States Slam EPA’s ‘Flawed’ Vehicle Emission Model At DC Circ.

Source: By Matt Sharp, Law360 • Posted: Monday, October 19, 2015

Law360, New York (October 15, 2015, 7:24 PM ET) — Kansas and Nebraska urged the D.C. Circuit on Wednesday to reject the U.S. Environmental Protection Agency’s stance that its vehicular emissions model is not subject to judicial review, challenging an argument that the official release of the “substantively flawed model” is only a policy statement.

The states cited the EPA’s admission that the model’s official notice “contains language that sounds compulsory” and rejected its contention that it simply paraphrases language in the Clean Air Act and prior regulations in reiterating their call for the D.C. Circuit to grant their petition for review and vacate the model.

The model, called the Motor Vehicle Emissions Simulator or MOVES2014, is aimed at non-California state implementation plans and transportation conformity analyses. The EPA’s October 2014 official notice kicked off a two-year grace period before it must be used in new regional emissions and hot-spot analyses.

“If this court were to adopt EPA’s position, the agency would be able to avoid notice and comment on all its scientific judgments, simply by promulgating broad placeholder rules and then filling in the operative contents later through ‘policy statements’ that are immune to public comment and judicial review,” the brief said. “That is not the law.”

Kansas and Nebraska lodged their request in December and alleged that the vehicular emissions model incorporates several flaws from the fuel effects study on which it is based. The pair have concerns that the study blames ethanol for increased emissions and discourages its use, saying the study manipulated the fuels by adding more toxic components, and it didn’t use actual market fuels.

The states have also argued that the EPA rolled out the model without providing the public an opportunity to comment, in violation of the Administrative Procedure Act, and noted that the official notice does not meet any of the limited exceptions to escape the APA’s requirements. They are joined in their petition by the Energy Future Coalition and Urban Air Initiative.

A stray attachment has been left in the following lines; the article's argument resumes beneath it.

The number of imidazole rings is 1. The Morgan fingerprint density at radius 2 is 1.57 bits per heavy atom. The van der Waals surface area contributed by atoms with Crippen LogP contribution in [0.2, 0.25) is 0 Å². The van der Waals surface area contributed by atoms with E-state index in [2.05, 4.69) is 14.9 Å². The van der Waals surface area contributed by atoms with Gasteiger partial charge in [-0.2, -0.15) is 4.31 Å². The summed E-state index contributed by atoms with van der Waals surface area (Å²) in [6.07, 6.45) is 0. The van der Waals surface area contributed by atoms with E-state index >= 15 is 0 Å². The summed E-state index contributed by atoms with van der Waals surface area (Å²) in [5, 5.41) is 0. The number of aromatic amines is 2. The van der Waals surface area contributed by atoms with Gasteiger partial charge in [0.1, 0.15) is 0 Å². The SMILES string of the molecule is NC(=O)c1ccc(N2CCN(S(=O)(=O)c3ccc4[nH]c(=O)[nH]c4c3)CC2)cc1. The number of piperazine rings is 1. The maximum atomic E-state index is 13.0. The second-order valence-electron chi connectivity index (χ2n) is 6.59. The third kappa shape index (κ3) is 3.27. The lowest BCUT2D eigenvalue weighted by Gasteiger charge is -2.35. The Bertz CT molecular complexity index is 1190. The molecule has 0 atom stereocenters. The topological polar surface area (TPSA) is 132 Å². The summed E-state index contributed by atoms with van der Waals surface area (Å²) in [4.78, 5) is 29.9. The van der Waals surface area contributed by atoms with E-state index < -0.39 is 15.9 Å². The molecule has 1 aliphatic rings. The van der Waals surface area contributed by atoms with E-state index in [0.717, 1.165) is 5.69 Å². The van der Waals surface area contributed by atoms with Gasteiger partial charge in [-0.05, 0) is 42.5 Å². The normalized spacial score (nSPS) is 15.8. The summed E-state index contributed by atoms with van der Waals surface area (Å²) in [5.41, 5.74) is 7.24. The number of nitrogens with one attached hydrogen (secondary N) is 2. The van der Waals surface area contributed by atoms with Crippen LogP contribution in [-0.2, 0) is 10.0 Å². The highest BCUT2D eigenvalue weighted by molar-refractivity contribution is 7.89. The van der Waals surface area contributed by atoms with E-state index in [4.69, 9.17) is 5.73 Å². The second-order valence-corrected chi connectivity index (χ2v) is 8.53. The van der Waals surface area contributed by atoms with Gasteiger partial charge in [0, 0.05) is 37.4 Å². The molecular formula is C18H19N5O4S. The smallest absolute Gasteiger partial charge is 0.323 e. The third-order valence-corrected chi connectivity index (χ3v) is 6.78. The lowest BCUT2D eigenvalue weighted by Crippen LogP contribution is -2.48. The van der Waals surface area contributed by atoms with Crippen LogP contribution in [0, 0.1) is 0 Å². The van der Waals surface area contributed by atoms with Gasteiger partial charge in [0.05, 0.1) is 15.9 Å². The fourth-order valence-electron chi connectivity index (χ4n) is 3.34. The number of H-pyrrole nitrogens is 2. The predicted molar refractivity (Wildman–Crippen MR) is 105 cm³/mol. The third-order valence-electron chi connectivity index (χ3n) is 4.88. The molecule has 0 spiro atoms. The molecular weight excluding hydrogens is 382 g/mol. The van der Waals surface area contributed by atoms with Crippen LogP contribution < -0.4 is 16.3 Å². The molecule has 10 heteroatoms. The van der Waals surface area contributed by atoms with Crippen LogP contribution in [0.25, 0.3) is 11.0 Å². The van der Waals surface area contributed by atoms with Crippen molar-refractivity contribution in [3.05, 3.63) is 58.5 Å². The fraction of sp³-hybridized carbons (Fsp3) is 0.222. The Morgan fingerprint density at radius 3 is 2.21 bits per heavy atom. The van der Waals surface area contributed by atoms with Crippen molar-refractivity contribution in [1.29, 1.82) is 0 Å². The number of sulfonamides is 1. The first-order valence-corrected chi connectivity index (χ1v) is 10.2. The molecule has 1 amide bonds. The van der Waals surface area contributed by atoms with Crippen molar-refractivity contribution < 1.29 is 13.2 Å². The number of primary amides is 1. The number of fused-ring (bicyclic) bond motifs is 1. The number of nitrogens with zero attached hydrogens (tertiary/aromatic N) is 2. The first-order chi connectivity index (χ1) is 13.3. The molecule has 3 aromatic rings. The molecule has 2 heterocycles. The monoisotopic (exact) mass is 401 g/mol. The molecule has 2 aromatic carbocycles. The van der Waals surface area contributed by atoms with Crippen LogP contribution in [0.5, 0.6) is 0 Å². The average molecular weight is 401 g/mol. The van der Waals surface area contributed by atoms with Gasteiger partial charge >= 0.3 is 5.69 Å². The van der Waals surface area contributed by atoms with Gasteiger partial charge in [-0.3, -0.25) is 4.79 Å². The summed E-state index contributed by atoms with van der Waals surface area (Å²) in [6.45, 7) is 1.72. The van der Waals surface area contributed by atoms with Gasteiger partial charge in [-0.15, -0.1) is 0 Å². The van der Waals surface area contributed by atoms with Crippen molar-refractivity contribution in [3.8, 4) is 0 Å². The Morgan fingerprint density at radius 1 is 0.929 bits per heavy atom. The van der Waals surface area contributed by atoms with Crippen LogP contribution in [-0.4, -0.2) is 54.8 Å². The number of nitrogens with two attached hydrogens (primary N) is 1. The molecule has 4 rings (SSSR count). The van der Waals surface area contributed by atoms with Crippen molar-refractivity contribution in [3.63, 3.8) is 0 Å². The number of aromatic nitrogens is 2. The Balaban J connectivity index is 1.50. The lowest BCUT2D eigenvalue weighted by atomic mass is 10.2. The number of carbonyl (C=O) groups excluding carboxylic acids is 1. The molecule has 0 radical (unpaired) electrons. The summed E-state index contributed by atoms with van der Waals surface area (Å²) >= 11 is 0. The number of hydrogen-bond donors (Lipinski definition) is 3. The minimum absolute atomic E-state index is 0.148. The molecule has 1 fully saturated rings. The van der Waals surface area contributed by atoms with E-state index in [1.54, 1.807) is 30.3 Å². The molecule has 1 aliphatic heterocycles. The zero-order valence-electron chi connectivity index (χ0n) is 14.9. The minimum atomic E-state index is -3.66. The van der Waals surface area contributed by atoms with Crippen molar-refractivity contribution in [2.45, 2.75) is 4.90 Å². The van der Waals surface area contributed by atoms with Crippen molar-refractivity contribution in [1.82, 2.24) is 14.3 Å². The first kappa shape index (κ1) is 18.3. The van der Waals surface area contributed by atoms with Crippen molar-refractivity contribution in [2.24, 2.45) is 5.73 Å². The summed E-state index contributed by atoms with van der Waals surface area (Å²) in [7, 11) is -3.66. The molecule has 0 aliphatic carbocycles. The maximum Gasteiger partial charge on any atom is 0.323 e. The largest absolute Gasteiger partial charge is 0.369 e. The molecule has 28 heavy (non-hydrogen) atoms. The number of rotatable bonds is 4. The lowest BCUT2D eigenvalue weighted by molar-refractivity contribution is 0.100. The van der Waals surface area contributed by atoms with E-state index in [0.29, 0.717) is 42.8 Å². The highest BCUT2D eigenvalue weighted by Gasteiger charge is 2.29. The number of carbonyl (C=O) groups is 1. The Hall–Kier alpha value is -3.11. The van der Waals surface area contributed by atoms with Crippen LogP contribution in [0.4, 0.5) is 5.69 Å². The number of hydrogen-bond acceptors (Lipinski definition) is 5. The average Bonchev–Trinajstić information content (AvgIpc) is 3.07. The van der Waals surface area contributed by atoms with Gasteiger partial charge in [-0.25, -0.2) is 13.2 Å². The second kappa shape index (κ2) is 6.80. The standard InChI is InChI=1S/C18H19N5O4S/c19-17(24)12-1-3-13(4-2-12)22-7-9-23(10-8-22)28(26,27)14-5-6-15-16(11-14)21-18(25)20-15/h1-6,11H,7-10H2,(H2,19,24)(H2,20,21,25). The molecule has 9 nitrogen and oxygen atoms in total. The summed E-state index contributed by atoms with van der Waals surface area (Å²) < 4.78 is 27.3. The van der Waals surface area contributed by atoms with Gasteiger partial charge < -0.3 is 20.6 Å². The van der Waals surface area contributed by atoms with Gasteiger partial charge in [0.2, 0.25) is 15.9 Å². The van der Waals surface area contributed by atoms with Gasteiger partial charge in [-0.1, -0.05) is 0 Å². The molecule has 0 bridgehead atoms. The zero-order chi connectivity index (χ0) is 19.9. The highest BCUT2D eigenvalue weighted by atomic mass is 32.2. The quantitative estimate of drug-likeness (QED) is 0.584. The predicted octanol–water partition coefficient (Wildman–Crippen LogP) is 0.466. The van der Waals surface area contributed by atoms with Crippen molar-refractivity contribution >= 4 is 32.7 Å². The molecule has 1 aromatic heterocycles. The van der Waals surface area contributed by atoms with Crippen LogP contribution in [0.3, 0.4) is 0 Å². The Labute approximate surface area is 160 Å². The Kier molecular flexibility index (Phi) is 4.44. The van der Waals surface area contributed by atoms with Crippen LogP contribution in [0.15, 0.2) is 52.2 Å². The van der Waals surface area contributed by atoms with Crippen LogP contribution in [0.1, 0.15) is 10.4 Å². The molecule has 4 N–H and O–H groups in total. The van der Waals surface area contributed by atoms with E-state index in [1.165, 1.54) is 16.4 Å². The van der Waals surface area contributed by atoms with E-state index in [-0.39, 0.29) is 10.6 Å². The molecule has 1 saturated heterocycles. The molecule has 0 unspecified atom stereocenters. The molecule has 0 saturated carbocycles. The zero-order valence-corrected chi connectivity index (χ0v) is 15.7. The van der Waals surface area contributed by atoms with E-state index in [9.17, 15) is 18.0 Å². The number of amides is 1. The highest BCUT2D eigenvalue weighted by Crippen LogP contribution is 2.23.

Still, the EPA has maintained that the model doesn’t constitute a final agency action subject to judicial review or a notice-and-comment rule-making period. Instead, the agency said the model is a nonbinding technical tool, and the states can raise objections in future SIP submissions. The EPA has also argued that Kansas and Nebraska’s standing theories are inadequate — a point the pair moved to address on Wednesday.

“Under current law … the states will be required to submit state implementation plans based on the MOVES2014 model,” the brief said. “The official release of the model thus directly regulates the states, constraining their policy choices and imposing compliance costs, as well as dirtying their air and diminishing their tax revenues.”

A representative for the EPA did not immediately comment on Thursday.

The petitioners are represented by C. Boyden Gray, Adam J. White and Adam R.F. Gustafson of Boyden Gray & Associates. Kansas is also represented by Derek Schmidt, Jeffrey A. Chanay and Burke W. Griggs of the Kansas Attorney General’s Office. Nebraska is also represented by Doug Peterson, Dave Bydalek and Justin D. Lavene of the Nebraska Attorney General’s Office.

The EPA is represented by Justin D. Heminger of the U.S. Department of Justiceand Susmita Duby of the EPA.

The case is State of Kansas et al. v. EPA et al., case number 14-1268, in the U.S. Court of Appeals for the District of Columbia Circuit.